It is not easy to get to the Region Nine (Upper Takutu/Upper Essequibo) community. One way is overland on the Linden-Lethem trail to the border community of Lethem-the administrative centre and largest community in Region Nine. Then persons utilize trucks, pick-ups, tractors, motorcycles, bicycles and even bullock carts on the 180km dusty, bumpy trail to Aishalton. Well-known tales abound about travails on the trail including getting struck for days in mud and the “breaking-down” of a vehicle. The infamous, collapsed Rupununi River Bridge at Katoonarib, built at a cost of $16M is a source of much discomfort to residents. After more than a year, it remains unfixed and useless. Reports indicate that a completely new bridge will have to be built and at a much greater cost.

From the mountain-encircled, gently rolling plains of the North Savannahs, life and the

A section of the pavilions at the Aishalton community centre and sports ground.
A section of the pavilions at the Aishalton community centre and sports ground.

road is rougher in the rugged, hilly, rocky South Savannahs.  The ‘back road’ to Aishalton via the bridge at Karaudarnau, though a little less shorter; is much more difficult to traverse. Of particular concern is the “area of thick black mud” where countless vehicles have gotten stuck. Even in the dry season, the mud remains and persons have to disembark vehicles and navigate the mud on foot, as this reporter found out only too well. Toshao of Karaudarnau, Arnold Stephens had raised this as an issue of particular concern at a meeting in Aishalton last week, where he appealed to mining company, Romanex for assistance in fixing the piece of road.
Flocking to the Marudi Mountain

Life is changing in the Deep South Rupununi. Not much though, says Stephens and James. Miners have been flocking to the Marudi Mountain area and, according to some, show no respect to the village councils and others in the area. A Guyana Geology and Mines Commission (GGMC) official present at the meeting said that the agency has mandated that miners have to report to the toshao or council of the villages that they pass through and have urged them to show respect.   Many residents want jobs but there are few. A few persons from his village had acquired jobs with Romanex, Stephens said. The proposed investment by the company- though there are a few concerns, is generally being looked at with approval by residents who welcome their “consultative” approach and the fact that the company seems to be more “organized” and “listens” to the people. Jobs and a possible market for produce are opportunities they await.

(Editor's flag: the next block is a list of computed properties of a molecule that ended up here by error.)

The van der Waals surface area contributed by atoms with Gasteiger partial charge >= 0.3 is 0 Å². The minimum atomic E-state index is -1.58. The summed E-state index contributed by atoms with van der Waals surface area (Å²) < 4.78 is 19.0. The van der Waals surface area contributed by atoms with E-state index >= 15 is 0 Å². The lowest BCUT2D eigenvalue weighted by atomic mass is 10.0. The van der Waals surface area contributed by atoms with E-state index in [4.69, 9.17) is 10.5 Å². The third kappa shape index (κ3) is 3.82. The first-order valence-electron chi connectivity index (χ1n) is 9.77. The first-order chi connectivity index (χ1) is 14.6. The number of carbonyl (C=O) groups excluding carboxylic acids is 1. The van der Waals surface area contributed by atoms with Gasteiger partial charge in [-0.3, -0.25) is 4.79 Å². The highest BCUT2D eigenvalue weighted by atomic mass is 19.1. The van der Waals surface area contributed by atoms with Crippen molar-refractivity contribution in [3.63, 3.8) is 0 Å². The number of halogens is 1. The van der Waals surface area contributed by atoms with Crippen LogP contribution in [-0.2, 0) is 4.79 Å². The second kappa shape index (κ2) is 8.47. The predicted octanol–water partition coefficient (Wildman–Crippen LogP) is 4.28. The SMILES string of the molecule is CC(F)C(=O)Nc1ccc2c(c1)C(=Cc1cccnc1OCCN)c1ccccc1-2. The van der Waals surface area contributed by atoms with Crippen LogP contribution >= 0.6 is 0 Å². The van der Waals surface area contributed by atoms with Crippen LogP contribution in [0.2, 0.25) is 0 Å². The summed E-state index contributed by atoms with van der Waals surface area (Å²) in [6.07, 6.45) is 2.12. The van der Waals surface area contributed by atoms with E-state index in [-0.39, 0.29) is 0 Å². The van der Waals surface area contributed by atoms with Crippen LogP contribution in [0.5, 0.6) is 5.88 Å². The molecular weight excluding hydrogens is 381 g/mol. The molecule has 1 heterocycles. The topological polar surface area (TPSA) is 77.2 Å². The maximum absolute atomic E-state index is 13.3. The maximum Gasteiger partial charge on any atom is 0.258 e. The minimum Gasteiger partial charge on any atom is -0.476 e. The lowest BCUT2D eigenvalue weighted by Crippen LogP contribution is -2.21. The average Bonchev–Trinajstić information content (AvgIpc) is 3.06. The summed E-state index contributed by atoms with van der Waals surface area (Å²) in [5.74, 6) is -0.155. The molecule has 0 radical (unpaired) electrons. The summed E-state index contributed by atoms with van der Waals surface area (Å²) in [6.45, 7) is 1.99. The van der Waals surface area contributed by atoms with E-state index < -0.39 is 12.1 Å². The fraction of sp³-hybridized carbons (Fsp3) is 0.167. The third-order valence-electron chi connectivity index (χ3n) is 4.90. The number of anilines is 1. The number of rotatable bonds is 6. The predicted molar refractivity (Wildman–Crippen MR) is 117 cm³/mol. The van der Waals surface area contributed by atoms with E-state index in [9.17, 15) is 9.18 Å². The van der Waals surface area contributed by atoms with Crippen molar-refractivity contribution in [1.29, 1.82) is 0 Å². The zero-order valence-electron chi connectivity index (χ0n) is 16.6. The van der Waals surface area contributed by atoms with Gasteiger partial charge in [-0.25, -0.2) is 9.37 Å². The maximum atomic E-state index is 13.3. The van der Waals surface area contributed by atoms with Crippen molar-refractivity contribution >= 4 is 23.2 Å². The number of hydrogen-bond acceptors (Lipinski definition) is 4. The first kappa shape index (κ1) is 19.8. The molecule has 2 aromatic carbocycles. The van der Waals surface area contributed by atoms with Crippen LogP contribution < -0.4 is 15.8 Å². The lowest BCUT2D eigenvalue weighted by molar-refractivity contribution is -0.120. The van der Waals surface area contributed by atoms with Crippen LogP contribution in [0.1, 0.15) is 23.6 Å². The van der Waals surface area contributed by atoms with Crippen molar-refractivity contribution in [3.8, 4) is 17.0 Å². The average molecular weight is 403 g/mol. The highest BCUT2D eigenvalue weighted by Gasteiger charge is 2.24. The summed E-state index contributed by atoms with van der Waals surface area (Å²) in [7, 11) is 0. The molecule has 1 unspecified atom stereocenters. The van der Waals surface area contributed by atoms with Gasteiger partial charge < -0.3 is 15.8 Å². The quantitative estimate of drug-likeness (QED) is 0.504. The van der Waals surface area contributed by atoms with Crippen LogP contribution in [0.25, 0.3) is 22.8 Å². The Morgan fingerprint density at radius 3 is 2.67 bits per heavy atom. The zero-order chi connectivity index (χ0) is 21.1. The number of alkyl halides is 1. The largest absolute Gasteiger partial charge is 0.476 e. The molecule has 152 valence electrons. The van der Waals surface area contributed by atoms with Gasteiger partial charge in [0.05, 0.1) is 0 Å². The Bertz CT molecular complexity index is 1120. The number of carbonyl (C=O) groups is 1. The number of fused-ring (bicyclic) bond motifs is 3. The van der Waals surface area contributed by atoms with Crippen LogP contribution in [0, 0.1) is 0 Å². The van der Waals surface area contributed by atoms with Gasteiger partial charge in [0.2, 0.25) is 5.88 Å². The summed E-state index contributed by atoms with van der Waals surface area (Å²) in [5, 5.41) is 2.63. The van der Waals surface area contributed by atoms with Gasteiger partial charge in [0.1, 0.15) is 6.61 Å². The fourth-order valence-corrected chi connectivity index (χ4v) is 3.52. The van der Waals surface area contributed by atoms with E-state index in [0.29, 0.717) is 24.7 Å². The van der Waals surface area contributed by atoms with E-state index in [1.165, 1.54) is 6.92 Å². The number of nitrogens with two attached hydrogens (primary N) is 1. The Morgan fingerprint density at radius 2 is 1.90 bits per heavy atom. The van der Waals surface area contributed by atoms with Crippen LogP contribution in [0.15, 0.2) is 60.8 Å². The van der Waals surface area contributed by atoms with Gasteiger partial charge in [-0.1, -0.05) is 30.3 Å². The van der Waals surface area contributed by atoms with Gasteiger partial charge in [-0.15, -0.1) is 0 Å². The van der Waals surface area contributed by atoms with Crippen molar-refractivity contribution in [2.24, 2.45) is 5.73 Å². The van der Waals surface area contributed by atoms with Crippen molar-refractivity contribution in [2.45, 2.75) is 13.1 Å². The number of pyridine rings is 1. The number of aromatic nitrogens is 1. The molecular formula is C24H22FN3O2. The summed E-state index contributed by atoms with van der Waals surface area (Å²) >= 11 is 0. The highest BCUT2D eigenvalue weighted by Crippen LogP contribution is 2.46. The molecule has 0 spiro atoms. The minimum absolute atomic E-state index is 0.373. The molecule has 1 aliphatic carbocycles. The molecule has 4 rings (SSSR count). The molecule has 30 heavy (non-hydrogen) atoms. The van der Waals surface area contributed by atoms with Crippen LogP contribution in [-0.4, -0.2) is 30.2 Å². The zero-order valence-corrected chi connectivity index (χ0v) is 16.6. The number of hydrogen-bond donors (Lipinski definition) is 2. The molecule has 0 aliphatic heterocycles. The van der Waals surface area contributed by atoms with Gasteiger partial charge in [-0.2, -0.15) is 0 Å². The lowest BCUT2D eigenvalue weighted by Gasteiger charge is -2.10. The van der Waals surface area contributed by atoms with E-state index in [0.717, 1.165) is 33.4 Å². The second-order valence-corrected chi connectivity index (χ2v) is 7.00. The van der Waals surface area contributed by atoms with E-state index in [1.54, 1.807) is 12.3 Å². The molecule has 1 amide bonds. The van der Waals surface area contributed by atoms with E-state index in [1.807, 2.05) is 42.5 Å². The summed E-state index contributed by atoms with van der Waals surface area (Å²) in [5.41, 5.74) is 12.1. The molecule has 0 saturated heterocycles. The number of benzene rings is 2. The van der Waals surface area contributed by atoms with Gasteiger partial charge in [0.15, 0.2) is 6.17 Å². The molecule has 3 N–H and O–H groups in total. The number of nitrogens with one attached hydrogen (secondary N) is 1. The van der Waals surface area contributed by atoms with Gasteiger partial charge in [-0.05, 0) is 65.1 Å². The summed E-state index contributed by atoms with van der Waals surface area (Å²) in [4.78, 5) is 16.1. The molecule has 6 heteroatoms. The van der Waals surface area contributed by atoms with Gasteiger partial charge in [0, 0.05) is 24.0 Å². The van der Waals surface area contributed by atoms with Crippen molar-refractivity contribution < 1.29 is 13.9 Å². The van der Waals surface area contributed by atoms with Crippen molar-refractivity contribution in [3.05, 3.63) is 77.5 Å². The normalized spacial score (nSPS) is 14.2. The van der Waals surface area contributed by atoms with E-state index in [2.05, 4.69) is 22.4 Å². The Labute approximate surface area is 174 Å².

According to James, the villagers hope to have a fruitful relationship with the company, particularly in terms of a market for produce. Another area where they hope to gain is scholarships. The toshao explained that the performances of students have improved but parents do not have the finances to send them to the better schools and he envisages some support being provided.

The Aishalton Secondary School draws students from the six villages in the Deep South and some persons had said that the dormitories were overcrowded and were worried about space for the new batch of students for this school year. At the time, James said that he was not sure what the situation would be like when school re-opens but had noted that the buildings were deficient. “The building is not suited for humans…” he said explaining that the building was too low, it does not have a ceiling and in the type of weather that the area has been experiencing, by mid-day it is very hot. “It is very inhuman to have children learning in a school like that”, he declared.

Additionally, he expressed dissatisfaction with the rapid turnover of teachers, stating that this is not helping the students. “I feel that if they have one stable teacher they would know how to work with kids”. The village leader also voiced his displeasure with the last batch of volunteers from Project Trust, a British programme, which saw volunteers being assigned to teach there for a period. “I don’t think they are contributing anything better towards the kids”, he said. He added that there also seems to be an increase in drug use in the community with persons exhibiting certain behaviours. He stated that at the school there, someone was caught but there was no concrete evidence. “Hearing and finding is two different things”, he commented.

About 1,200 persons reside in Aishalton while about 8000 people live in the six Deep South Rupununi villages. People can get lost in the vast, sprawling area. Or the vehicle can break down halfway to Lethem and the only way to move would be to drive for a few metres until the engine stops, wait for it to “recover”, then move the next few metres. It is interesting – the sound of silence in the empty savannah, blue mountains in the distance. Wild cows and horses, savannah fires, “real” cowboys and endless stories of life in the Rupununi. A hardy people eke out a living in the South savannahs. They await one thing now: Rain.